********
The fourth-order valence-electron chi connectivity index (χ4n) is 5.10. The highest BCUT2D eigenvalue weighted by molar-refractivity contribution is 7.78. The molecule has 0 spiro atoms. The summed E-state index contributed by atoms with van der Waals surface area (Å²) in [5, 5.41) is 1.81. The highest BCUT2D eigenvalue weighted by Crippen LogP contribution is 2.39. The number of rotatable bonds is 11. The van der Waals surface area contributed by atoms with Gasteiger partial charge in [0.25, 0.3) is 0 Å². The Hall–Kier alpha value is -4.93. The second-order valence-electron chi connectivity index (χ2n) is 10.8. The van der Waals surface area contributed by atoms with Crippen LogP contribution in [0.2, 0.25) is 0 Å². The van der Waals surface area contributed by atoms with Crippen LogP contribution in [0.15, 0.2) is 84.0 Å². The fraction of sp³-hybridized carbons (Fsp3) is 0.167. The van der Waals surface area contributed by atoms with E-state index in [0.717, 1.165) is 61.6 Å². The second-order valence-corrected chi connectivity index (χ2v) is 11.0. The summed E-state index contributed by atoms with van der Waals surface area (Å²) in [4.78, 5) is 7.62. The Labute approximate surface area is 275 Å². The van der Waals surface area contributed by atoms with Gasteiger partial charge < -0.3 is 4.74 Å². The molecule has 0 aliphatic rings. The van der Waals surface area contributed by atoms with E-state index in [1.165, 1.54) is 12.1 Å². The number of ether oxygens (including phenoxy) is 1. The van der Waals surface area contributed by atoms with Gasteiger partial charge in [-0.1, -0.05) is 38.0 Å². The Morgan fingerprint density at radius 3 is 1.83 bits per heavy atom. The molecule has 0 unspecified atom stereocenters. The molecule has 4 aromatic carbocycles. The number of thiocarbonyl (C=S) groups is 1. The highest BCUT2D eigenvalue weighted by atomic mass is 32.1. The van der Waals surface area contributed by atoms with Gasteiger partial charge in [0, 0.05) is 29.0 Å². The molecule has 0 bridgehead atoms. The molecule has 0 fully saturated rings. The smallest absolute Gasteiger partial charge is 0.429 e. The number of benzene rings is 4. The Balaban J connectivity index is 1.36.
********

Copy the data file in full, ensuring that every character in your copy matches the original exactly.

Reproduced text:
The fourth-order valence-electron chi connectivity index (χ4n) is 5.10. The highest BCUT2D eigenvalue weighted by molar-refractivity contribution is 7.78. The molecule has 0 spiro atoms. The summed E-state index contributed by atoms with van der Waals surface area (Å²) in [5, 5.41) is 1.81. The highest BCUT2D eigenvalue weighted by Crippen LogP contribution is 2.39. The number of rotatable bonds is 11. The van der Waals surface area contributed by atoms with Gasteiger partial charge in [0.25, 0.3) is 0 Å². The Hall–Kier alpha value is -4.93. The second-order valence-electron chi connectivity index (χ2n) is 10.8. The van der Waals surface area contributed by atoms with Crippen LogP contribution in [0.2, 0.25) is 0 Å². The van der Waals surface area contributed by atoms with Crippen LogP contribution in [0.15, 0.2) is 84.0 Å². The fraction of sp³-hybridized carbons (Fsp3) is 0.167. The van der Waals surface area contributed by atoms with E-state index in [0.717, 1.165) is 61.6 Å². The second-order valence-corrected chi connectivity index (χ2v) is 11.0. The summed E-state index contributed by atoms with van der Waals surface area (Å²) in [4.78, 5) is 7.62. The Labute approximate surface area is 275 Å². The van der Waals surface area contributed by atoms with Gasteiger partial charge < -0.3 is 4.74 Å². The molecule has 0 aliphatic rings. The van der Waals surface area contributed by atoms with E-state index in [1.165, 1.54) is 12.1 Å². The number of ether oxygens (including phenoxy) is 1. The van der Waals surface area contributed by atoms with Gasteiger partial charge in [-0.1, -0.05) is 38.0 Å². The Morgan fingerprint density at radius 3 is 1.83 bits per heavy atom. The molecule has 0 unspecified atom stereocenters. The molecule has 4 aromatic carbocycles. The number of thiocarbonyl (C=S) groups is 1. The highest BCUT2D eigenvalue weighted by atomic mass is 32.1. The van der Waals surface area contributed by atoms with Gasteiger partial charge in [0, 0.05) is 29.0 Å². The molecule has 0 bridgehead atoms. The molecule has 0 fully saturated rings. The smallest absolute Gasteiger partial charge is 0.429 e. The number of benzene rings is 4. The Balaban J connectivity index is 1.36.